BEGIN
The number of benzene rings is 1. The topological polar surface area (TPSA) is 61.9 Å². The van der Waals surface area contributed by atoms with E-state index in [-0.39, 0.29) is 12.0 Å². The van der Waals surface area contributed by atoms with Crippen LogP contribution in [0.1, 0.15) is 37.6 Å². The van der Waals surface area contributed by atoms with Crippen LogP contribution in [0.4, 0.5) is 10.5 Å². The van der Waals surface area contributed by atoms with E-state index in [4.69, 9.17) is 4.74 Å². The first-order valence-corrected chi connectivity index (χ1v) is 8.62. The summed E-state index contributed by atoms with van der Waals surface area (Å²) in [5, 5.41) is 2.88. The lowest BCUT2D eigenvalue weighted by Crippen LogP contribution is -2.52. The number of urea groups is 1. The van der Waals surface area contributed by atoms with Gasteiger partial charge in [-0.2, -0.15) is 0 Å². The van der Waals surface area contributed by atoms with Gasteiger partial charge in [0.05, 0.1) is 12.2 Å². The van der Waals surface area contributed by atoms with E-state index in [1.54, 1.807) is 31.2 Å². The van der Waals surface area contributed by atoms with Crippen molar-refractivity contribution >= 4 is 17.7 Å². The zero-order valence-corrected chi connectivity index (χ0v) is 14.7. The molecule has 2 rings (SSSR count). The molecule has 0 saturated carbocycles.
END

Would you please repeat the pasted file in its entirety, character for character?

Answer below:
The number of benzene rings is 1. The topological polar surface area (TPSA) is 61.9 Å². The van der Waals surface area contributed by atoms with E-state index in [-0.39, 0.29) is 12.0 Å². The van der Waals surface area contributed by atoms with Crippen LogP contribution in [0.1, 0.15) is 37.6 Å². The van der Waals surface area contributed by atoms with Crippen LogP contribution in [0.4, 0.5) is 10.5 Å². The van der Waals surface area contributed by atoms with E-state index in [4.69, 9.17) is 4.74 Å². The first-order valence-corrected chi connectivity index (χ1v) is 8.62. The summed E-state index contributed by atoms with van der Waals surface area (Å²) in [5, 5.41) is 2.88. The lowest BCUT2D eigenvalue weighted by Crippen LogP contribution is -2.52. The number of urea groups is 1. The van der Waals surface area contributed by atoms with Gasteiger partial charge in [-0.2, -0.15) is 0 Å². The van der Waals surface area contributed by atoms with Gasteiger partial charge in [0.05, 0.1) is 12.2 Å². The van der Waals surface area contributed by atoms with E-state index in [1.54, 1.807) is 31.2 Å². The van der Waals surface area contributed by atoms with Crippen molar-refractivity contribution >= 4 is 17.7 Å². The zero-order valence-corrected chi connectivity index (χ0v) is 14.7. The molecule has 2 rings (SSSR count). The molecule has 0 saturated carbocycles.